While ACX is a popular and comprehensive offering, it’s certainly not the only audiobook show in town. There are numerous other platforms worth considering, including the following.

Infinity Publishing
Rather than charging by the finished hour, Infinity offers a $599 audiobook package (per 10,000 words) that includes professional narration, editing, and distribution of both physical CDs and digital files.

Dog Ear Publishing
[Note: as of the March 2021 article update, Dog Ear Publishing's services are no longer available] Dog Ear provides a similar service to Infinity, although it also gives authors the option to record their own work–a less expensive option than hiring a professional narrator ($1,600 versus $4,600). With either package, Dog Ear will edit and master the final product, as well as handle distribution through all major online bookstores. 

Although BookBaby’s sister company CDBaby is best known as a platform for independent music, self-published authors can pay a one-time setup fee to upload completed audio files and cover art, with CDBaby taking care of manufacturing compact discs and distribution for both physical and digital editions.

eBookIt: While this platform’s bread and butter is converting books into e-book-ready file formats, it also helps authors connect with voice artists and prepare audiobooks for upload to all the major digital distribution players. Narrators for eBookIt will supply authors with edited audio files, and rates are set by finished hour of recorded audio.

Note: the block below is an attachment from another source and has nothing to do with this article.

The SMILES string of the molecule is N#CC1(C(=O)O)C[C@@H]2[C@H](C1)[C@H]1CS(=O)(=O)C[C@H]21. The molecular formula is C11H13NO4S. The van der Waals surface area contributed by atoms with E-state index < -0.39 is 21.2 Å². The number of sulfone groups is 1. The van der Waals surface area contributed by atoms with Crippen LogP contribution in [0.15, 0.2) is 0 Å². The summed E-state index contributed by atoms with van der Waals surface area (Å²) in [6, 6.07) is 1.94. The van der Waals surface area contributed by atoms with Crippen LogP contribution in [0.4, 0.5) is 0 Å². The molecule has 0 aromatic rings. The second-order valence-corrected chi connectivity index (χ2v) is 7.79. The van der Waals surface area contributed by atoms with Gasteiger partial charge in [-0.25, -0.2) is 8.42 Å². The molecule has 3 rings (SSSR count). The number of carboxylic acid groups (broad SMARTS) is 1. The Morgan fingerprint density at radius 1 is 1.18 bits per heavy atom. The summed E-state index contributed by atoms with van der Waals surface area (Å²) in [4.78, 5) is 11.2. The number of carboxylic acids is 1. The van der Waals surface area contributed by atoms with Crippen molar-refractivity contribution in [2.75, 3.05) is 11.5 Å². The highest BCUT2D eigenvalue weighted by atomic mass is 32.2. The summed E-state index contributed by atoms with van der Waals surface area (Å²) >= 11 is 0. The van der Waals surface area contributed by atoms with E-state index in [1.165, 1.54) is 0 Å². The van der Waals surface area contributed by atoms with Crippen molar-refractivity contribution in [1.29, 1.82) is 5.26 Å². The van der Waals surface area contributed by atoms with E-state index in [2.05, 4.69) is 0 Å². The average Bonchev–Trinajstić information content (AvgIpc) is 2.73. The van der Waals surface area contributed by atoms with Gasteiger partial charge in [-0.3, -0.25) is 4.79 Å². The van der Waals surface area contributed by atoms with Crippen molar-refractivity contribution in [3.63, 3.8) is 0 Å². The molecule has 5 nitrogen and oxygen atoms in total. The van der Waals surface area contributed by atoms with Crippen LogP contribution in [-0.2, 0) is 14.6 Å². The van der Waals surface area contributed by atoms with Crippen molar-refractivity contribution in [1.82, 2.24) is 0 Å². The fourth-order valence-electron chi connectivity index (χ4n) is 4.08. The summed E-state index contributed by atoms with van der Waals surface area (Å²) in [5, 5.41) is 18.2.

The Studio Option

Some indie authors choose to go through a studio when creating audio editions of their work. Cobb suggests checking out the free industry guidelines at AudioFile to research studios, narrators, and publishers. Studios will generally help authors cast narrators and handle production for a fee.

However, indie authors going the studio route are responsible for arranging distribution deals for their audiobooks. Online outlets like OverDrive, Downpour, or Big Happy Family can help with digital distribution -- or authors can try to work out a distribution deal with an independent audio publisher.

How Much Will It Cost?

Unless indie authors chose a fixed-cost audiobook package from the likes of Infinity or Dog Ear, the price of producing a finished audiobook can vary greatly depending on book length, whether indie authors contract with a studio, and how much narrators and sound engineers charge per finished hour of audio.

The Screen Actors Guild stipulates that the fee per finished hour for union members needs to be $225, although many narrators will charge more. A 90,000-word book (roughly 350 pages) will come out to be somewhere around 10 hours of finished audio. Once the recording is complete, production costs run about $75 per hour.

All told, a 10-hour audiobook could take about 60 hours or more to produce with recording, proofing, and mastering, meaning authors should expect to shell out a minimum of $3,000 to $4,000 for the completed product.